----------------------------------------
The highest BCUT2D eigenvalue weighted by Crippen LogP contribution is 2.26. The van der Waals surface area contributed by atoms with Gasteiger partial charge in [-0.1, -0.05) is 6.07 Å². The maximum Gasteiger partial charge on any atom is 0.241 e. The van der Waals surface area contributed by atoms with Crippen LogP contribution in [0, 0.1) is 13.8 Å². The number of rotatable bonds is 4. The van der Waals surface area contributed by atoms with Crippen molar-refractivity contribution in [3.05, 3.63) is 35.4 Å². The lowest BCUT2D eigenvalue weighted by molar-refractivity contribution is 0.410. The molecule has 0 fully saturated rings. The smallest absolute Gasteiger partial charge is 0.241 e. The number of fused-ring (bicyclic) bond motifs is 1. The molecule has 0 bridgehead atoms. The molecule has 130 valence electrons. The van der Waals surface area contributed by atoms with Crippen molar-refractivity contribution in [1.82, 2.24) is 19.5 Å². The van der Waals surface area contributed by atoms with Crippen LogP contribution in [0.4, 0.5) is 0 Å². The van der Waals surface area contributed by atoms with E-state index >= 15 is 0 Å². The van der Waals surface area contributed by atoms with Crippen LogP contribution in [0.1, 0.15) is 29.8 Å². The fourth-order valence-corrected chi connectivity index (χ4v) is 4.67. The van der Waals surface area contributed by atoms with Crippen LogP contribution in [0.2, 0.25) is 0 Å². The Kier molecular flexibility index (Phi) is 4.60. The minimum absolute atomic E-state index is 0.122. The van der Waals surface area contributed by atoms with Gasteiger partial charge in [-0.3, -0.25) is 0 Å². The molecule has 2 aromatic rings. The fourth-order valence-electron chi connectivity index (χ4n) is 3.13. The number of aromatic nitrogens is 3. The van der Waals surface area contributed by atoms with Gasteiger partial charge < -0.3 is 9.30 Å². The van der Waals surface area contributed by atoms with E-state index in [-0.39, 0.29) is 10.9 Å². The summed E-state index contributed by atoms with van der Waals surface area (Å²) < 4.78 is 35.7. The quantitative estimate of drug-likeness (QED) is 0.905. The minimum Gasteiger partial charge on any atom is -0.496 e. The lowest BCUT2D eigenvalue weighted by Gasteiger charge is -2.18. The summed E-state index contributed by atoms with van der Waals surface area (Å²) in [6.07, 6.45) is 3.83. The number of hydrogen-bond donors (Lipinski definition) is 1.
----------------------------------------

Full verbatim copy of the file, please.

The highest BCUT2D eigenvalue weighted by Crippen LogP contribution is 2.26. The van der Waals surface area contributed by atoms with Gasteiger partial charge in [-0.1, -0.05) is 6.07 Å². The maximum Gasteiger partial charge on any atom is 0.241 e. The van der Waals surface area contributed by atoms with Crippen LogP contribution in [0, 0.1) is 13.8 Å². The number of rotatable bonds is 4. The van der Waals surface area contributed by atoms with Crippen molar-refractivity contribution in [3.05, 3.63) is 35.4 Å². The lowest BCUT2D eigenvalue weighted by molar-refractivity contribution is 0.410. The molecule has 0 fully saturated rings. The smallest absolute Gasteiger partial charge is 0.241 e. The number of fused-ring (bicyclic) bond motifs is 1. The molecule has 0 bridgehead atoms. The molecule has 130 valence electrons. The van der Waals surface area contributed by atoms with Crippen molar-refractivity contribution in [1.82, 2.24) is 19.5 Å². The van der Waals surface area contributed by atoms with Crippen LogP contribution in [0.4, 0.5) is 0 Å². The van der Waals surface area contributed by atoms with E-state index >= 15 is 0 Å². The van der Waals surface area contributed by atoms with Crippen LogP contribution in [0.1, 0.15) is 29.8 Å². The fourth-order valence-corrected chi connectivity index (χ4v) is 4.67. The van der Waals surface area contributed by atoms with Crippen LogP contribution in [0.2, 0.25) is 0 Å². The Kier molecular flexibility index (Phi) is 4.60. The minimum absolute atomic E-state index is 0.122. The van der Waals surface area contributed by atoms with Gasteiger partial charge in [-0.3, -0.25) is 0 Å². The molecule has 2 aromatic rings. The fourth-order valence-electron chi connectivity index (χ4n) is 3.13. The number of aromatic nitrogens is 3. The van der Waals surface area contributed by atoms with Gasteiger partial charge < -0.3 is 9.30 Å². The van der Waals surface area contributed by atoms with E-state index in [-0.39, 0.29) is 10.9 Å². The summed E-state index contributed by atoms with van der Waals surface area (Å²) < 4.78 is 35.7. The quantitative estimate of drug-likeness (QED) is 0.905. The minimum Gasteiger partial charge on any atom is -0.496 e. The lowest BCUT2D eigenvalue weighted by Gasteiger charge is -2.18. The summed E-state index contributed by atoms with van der Waals surface area (Å²) in [6.07, 6.45) is 3.83. The number of hydrogen-bond donors (Lipinski definition) is 1.